The small seaside town Paleochora is located on the south west coast of Crete, a mere 70 km from Chania (airport) and 200 km from Heraklion (airport).

It is built on a peninsula which juts into the Libyan Sea and, with a coast-line of 11 km of beaches, is lovingly called 'the nymph of the Libyan sea'. It is the home for about 2500 people who live and work here, most working in family owned restaurants and hotels, in the near-by greenhouses, as well as on farms tending goats and sheep and producing olives and honey.

The village provides all regular services like post office, police, doctors, a clinic, pharmacies, supermarkets, bookshops, kiosks, petrol stations, three banks with ATM and car and bike rental/travel agencies. It can also boast an open air cinema, two camp sites and plenty shops, restaurants and accommodation. Most accommodation, bars and cafés offer free WiFi, but the town has also several Internet cafés.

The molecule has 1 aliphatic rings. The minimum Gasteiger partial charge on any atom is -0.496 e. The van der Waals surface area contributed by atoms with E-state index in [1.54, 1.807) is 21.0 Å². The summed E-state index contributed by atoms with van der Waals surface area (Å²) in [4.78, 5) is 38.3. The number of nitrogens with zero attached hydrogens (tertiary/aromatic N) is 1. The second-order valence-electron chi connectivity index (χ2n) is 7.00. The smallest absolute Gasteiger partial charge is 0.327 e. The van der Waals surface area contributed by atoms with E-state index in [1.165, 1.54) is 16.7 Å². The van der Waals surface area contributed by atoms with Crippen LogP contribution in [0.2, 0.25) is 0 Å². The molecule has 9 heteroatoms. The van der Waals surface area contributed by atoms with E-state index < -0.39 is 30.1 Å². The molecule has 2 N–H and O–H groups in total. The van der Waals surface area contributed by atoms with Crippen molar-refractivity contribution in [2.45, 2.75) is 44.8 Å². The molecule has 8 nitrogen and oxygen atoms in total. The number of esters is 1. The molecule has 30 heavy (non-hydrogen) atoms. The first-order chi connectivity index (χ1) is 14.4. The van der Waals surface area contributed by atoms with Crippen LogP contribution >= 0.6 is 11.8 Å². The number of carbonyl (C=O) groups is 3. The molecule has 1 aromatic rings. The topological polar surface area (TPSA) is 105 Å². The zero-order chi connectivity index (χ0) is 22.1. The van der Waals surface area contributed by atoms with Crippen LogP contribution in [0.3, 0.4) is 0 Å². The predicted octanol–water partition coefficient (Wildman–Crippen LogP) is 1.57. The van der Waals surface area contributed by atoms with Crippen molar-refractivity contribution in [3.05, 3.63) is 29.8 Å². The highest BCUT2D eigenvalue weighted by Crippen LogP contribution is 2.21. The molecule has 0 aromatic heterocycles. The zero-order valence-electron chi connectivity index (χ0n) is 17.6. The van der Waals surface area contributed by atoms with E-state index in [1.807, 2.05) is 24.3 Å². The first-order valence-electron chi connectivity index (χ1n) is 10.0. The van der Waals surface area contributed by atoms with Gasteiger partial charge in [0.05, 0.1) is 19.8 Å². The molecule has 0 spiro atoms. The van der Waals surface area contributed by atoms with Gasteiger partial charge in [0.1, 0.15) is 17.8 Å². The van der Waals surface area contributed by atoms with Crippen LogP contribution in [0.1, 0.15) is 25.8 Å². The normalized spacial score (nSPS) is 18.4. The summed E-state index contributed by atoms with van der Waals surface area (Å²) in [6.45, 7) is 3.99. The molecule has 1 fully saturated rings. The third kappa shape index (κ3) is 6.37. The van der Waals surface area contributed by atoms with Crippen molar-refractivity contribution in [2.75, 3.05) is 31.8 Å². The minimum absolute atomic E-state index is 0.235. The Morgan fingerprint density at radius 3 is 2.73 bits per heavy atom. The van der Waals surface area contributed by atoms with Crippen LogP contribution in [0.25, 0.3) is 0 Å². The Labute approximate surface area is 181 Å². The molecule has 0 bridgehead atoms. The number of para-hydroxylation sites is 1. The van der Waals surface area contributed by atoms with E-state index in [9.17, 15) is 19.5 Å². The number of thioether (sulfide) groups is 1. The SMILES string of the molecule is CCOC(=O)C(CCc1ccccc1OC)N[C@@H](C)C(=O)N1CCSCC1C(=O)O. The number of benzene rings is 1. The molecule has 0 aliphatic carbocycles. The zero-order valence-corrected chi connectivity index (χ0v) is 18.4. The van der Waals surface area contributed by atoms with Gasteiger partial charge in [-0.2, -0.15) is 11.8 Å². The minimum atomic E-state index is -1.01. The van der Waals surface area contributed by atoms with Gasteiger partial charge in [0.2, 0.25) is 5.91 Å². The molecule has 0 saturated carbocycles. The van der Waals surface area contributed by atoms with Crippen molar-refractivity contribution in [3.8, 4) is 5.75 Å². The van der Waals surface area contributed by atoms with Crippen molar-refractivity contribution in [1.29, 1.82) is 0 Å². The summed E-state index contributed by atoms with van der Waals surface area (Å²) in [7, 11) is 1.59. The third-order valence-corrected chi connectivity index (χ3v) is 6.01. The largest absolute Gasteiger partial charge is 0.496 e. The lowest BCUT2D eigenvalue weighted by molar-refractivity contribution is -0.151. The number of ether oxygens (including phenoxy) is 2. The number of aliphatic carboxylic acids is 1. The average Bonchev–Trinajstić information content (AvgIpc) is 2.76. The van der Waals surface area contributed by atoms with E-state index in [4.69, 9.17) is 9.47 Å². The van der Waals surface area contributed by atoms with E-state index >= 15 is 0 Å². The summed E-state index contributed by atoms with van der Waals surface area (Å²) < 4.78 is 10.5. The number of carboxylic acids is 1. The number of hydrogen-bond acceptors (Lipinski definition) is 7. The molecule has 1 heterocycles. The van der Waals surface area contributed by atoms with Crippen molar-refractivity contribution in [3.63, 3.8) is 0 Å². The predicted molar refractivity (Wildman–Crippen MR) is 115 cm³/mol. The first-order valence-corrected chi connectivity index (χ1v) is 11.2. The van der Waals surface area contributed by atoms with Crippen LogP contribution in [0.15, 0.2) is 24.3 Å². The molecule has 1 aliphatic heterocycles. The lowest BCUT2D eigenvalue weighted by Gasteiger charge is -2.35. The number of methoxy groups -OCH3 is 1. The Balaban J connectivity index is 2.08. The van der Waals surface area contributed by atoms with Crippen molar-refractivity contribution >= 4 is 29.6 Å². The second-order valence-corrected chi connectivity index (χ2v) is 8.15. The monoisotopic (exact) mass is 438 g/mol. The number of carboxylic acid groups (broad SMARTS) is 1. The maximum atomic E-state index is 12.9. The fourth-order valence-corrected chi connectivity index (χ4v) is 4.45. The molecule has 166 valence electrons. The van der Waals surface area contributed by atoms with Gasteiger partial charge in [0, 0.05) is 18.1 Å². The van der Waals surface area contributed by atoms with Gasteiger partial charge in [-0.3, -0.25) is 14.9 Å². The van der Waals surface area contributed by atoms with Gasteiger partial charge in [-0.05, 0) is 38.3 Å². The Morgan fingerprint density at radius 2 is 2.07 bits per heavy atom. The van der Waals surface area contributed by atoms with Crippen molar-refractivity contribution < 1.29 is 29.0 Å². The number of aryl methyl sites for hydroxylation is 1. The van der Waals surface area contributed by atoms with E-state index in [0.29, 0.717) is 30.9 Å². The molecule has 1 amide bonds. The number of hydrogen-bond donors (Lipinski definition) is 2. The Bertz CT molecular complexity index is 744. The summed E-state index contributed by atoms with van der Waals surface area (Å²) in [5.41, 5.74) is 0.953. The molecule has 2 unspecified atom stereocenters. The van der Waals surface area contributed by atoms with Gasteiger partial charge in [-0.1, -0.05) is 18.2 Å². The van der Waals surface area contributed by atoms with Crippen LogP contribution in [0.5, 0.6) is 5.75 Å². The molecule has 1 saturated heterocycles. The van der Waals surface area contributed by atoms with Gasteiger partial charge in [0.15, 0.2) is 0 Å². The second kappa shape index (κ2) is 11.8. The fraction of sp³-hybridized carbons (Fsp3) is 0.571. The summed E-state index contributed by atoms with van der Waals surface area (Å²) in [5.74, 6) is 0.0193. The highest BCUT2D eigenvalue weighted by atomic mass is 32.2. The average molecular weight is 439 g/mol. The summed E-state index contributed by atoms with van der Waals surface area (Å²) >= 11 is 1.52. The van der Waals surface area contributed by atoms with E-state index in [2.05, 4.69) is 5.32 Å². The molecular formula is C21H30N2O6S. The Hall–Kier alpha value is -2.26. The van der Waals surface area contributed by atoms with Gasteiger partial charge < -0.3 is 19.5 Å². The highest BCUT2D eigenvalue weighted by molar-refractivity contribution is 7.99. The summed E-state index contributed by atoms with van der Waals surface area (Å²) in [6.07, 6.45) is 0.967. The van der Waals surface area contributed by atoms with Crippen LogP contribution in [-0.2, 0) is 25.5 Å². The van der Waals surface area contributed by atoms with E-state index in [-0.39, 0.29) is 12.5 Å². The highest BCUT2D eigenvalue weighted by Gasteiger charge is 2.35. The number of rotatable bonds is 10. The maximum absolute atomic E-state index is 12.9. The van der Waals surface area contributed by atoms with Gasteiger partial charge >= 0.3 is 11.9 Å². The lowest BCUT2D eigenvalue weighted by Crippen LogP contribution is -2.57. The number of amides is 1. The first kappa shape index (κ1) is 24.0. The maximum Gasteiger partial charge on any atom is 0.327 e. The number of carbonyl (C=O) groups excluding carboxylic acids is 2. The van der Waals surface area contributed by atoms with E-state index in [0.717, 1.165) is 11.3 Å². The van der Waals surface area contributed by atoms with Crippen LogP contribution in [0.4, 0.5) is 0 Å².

The local bus station provides regular services to the main town in the north, Chania, and to the most famous excursion spots like Elafonisi, Omalos and the Samaria gorge. The jetty at the local harbor has daily boats to the island Gavdos, Elafonisi, Loutro and Chora Sfakion.

The European footpath (E4) passes through Paleochora leading east to Sougia (5h) and the archeological site of the ancient seaport Lissos from 3rd century BC. On the west side the footpath leads to famous Elafonisi (4h) with pink sand and shallow lagoons. The island is a protected nature reserve. More locally, sightseeing can be done at the Venetian Fortessa above Paleochora and in and around the many Byzantine and Venetian churches in the area.

Paleochora has a Mediterranean climate, enjoying mild winters with average temperatures of 18 C. and balmy long summers from May till end of October, averaging around 28 C. with low humidity.